Modeling aerosols and their interactions with shallow cumuli



Larry Berg — Pacific Northwest National Laboratory
Jerome D Fast — Pacific Northwest National Laboratory
Dick C Easter — Pacific Northwest National Laboratory
Alexander Laskin — Purdue University
Elaine Chapman — Pacific Northwest National Laboratory
William I. Gustafson — Pacific Northwest National Laboratory
Ying Liu — Pacific Northwest National Laboratory
Carl M. Berkowitz — Pacific Northwest National Laboratory


Aerosol-Cloud-Radiation Interactions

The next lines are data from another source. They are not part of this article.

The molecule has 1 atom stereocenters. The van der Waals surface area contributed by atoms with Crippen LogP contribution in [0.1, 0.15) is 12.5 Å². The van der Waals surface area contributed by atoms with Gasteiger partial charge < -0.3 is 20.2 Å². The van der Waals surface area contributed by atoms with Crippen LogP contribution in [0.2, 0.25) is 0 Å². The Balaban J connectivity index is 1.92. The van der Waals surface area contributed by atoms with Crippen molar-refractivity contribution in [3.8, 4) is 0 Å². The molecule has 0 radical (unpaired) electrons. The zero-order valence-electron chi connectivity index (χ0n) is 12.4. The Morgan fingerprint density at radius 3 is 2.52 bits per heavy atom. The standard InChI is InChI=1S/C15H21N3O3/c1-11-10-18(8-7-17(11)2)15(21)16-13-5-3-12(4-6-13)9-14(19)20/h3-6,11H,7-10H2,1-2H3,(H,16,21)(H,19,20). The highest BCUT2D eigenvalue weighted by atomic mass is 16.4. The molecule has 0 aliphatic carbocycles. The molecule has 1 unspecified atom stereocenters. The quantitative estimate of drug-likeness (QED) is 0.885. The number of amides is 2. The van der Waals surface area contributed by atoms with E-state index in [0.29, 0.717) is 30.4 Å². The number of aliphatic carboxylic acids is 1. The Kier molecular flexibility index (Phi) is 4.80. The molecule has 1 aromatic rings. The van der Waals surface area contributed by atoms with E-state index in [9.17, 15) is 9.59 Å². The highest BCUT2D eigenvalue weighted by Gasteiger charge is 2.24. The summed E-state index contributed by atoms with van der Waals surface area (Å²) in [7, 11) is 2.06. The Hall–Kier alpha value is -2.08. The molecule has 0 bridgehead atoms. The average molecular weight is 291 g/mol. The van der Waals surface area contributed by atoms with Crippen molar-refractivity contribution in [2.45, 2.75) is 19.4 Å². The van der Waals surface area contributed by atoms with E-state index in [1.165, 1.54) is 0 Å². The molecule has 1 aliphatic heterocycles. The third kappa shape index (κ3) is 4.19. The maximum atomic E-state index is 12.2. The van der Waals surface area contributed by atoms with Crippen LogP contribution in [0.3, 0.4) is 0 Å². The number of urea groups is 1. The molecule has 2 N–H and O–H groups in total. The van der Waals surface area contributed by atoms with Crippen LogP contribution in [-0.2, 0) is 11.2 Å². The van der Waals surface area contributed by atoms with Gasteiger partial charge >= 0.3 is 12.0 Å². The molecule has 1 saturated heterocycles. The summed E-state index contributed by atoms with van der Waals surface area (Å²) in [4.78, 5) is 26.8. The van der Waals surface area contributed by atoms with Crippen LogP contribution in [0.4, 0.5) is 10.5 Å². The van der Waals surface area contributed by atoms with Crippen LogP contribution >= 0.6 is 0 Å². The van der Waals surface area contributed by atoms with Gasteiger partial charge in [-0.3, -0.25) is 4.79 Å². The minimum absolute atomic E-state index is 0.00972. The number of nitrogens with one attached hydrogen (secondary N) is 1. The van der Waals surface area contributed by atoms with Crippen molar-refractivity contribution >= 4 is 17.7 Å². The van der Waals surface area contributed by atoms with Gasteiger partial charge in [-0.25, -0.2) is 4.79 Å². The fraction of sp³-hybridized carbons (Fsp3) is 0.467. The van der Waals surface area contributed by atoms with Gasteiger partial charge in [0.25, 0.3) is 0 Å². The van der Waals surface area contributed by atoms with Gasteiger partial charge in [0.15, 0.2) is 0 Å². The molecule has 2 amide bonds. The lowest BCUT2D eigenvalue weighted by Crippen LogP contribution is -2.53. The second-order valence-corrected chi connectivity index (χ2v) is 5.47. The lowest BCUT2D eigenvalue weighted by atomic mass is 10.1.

The Cumulus Humilis Aerosol Processing Study (CHAPS), which was conducted during June 2007 near Oklahoma City, Oklahoma, provides a useful data set for evaluating the ability of models to accurately simulate cloud-aerosol interactions in shallow cumuli. In this study, the Weather Research and Forecasting model coupled with chemistry (WRF-Chem), was used to simulate aerosols, clouds, and their interactions during CHAPS with 2-km horizontal grid spacing. The model reproduces the observed trends of higher nitrate volume fractions in cloud droplet residuals compared to interstitial non-activated aerosols. Comparing simulations with cloud chemistry turned on and off, we show that nitric acid vapor uptake by cloud droplets explains the higher nitrate content of cloud droplet residuals. The model also reasonably represents the observations of the first aerosol indirect effect where pollutants in the vicinity of Oklahoma City increase cloud droplet number concentration and decrease the droplet effective radius. In addition, as documented using an offline optical code, simulated aerosol optical properties depend on several compensating effects including aerosol water content, size-resolved chemical composition, and refractive index of various particle chemical species. The simulations clearly show an increase in simulated absorption and a decrease in single-scattering albedo (SSA) within the Oklahoma City plume. This study highlights the ability of regional-scale models to represent some of the important aspects of cloud-aerosol interactions associated with fields of short-lived shallow cumuli.